There are so many offbeat things about the reaction to Donald Trump's comments to Chris Matthews last week about how he thought that if abortions were illegal there should be penalties against a woman who gets one, though no penalty for the man. It's almost hard to know where to begin.
First, it was whimsical to see that even far right-wing anti-choice groups took Trump to task. For instance, Jeanne Mancini, president of one of the largest anti-abortion groups, the March for Life Education and Defense Fund, called Trump's comment “completely out of touch with the pro-life movement and even more with women who have chosen such a sad thing as abortion.”
It's also important to be clear that as much as Donald Trump was taken to task for his thoughtless comments, including by his GOP opponents, it's not like their positions are all that much better. In fact, in some ways, Donald Trump's stance on abortion is more moderate than that Ted Cruz especially, and John Kasich. Donald Trump at least says he feels there should be exceptions for rape, incest and the health of the mother. Ted Cruz does not. Further, the Ted Cruz campaign has a "Pro-Lifers for Cruz" coalition, for which one of the co-chairs Tony Newman has called for the execution of abortion doctors for murder, and the Cruz site even promotes Newman's anti-abortion book Their Blood Cries Out. John Kasich, as governor of Ohio, signed a bill to defund Planned Parenthood.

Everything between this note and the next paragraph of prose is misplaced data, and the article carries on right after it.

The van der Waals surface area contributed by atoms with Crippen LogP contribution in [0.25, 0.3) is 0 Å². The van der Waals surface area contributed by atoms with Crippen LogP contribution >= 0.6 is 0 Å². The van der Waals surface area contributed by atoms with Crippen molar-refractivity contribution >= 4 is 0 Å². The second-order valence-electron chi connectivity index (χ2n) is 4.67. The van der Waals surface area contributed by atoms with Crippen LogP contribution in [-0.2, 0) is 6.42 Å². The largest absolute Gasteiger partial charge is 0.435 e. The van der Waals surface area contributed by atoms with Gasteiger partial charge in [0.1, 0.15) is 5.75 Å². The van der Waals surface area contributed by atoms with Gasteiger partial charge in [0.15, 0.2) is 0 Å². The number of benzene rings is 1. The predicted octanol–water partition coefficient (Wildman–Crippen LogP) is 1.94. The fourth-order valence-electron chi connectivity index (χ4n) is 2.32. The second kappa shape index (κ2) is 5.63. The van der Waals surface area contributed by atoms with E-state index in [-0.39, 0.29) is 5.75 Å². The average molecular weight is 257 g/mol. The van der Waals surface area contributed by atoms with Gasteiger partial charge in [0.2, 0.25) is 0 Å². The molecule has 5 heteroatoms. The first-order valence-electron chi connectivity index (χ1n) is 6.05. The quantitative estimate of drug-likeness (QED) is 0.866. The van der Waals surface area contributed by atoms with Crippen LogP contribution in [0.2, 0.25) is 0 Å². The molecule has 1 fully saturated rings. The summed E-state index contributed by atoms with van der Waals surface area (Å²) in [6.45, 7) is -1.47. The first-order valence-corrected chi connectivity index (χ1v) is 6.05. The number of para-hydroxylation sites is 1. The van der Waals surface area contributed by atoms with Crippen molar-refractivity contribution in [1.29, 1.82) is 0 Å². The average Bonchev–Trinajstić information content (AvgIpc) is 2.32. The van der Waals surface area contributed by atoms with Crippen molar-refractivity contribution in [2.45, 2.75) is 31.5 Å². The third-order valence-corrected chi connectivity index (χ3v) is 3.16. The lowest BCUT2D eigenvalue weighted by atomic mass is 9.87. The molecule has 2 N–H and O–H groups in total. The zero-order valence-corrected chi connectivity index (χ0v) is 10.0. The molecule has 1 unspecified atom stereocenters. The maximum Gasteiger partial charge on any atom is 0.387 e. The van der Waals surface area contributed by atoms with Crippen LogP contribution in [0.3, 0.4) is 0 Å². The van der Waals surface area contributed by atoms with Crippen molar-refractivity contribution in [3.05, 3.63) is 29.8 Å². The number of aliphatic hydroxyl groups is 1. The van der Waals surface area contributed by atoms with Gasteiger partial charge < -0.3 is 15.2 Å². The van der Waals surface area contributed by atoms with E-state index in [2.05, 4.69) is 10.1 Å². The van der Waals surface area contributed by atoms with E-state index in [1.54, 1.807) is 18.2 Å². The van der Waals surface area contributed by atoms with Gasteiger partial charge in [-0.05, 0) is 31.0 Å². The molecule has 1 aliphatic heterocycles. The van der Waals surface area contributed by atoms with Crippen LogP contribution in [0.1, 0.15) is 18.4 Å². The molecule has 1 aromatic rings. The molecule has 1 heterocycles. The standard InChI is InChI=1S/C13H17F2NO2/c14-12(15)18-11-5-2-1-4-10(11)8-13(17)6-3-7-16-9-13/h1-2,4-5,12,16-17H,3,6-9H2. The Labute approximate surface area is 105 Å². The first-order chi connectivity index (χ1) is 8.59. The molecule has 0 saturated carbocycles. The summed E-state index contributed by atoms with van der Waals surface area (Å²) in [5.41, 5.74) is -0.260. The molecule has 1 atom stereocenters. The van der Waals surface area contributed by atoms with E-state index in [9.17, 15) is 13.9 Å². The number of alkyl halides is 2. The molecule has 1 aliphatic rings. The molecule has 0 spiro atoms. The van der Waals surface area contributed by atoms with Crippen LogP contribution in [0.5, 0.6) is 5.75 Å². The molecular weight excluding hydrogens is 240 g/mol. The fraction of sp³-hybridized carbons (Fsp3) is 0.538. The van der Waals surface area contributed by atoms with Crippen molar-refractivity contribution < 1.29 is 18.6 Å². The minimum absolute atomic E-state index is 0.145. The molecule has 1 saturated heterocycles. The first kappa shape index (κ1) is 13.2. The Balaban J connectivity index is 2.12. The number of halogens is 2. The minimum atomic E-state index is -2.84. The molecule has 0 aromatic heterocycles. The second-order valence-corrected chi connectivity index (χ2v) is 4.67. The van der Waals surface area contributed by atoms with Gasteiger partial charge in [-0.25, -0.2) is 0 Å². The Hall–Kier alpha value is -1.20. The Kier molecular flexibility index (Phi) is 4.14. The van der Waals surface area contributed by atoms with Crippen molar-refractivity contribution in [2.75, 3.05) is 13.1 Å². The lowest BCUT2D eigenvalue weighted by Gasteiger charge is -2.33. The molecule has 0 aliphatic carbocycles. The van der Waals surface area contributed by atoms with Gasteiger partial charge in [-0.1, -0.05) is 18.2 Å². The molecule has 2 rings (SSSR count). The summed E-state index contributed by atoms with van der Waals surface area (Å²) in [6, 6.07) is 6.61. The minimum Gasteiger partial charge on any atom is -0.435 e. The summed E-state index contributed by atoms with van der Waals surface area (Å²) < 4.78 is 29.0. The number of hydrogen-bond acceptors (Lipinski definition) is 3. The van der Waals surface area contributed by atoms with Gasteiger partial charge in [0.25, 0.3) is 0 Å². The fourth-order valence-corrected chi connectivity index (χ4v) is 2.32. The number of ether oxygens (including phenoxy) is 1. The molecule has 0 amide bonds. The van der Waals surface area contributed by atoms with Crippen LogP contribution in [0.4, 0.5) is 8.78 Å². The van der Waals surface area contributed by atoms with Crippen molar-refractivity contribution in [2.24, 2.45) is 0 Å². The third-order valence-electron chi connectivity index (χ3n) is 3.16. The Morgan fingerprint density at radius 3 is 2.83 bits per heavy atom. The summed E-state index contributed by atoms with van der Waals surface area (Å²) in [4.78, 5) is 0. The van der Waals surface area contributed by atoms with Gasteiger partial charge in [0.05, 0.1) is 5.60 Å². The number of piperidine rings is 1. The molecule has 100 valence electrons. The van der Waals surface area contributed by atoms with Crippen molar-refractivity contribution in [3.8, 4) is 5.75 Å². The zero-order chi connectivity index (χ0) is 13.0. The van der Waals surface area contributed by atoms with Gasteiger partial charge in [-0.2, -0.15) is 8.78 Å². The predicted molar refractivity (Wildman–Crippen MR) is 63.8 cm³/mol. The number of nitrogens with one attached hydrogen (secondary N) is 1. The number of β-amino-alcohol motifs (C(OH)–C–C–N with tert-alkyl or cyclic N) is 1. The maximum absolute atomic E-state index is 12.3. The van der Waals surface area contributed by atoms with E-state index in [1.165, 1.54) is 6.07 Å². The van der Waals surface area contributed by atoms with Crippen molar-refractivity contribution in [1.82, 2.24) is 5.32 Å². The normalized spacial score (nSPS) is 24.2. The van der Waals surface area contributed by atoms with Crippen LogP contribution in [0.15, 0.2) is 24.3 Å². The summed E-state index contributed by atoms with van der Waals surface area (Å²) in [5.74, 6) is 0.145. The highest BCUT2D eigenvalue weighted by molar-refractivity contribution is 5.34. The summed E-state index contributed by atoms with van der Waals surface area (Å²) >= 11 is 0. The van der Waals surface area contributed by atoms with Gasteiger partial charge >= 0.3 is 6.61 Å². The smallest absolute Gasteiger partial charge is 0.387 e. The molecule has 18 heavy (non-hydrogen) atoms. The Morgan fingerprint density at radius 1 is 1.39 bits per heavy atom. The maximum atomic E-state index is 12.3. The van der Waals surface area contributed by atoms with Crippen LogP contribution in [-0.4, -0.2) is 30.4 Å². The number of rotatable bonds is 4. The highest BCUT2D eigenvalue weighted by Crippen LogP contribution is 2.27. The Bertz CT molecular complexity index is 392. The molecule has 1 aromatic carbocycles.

In addition, indeed perhaps most important of all, is that lost in most of the reaction to Trump's comments is the reality that...abortions are legal. So, what Donald Trump or anyone thinks the penalties should be if they were illegal is pretty much moot. It gives an insight into his thinking, and what kind of Supreme Court justice he would nominate if given the opportunity, but not much more beyond that.
I did like that, although, the Trump campaign tried to "walk back" their candidate's words ( though it was more like running back as fast as possible while screaming), pretty much no one is letting him get away with it. I've read or heard no one who's now referring to Donald Trump's position on abortion punishment -- if it was illegal -- as being what the campaign's follow-up press release said, but have been sticking with the initial words everyone saw and heard out of his mouth.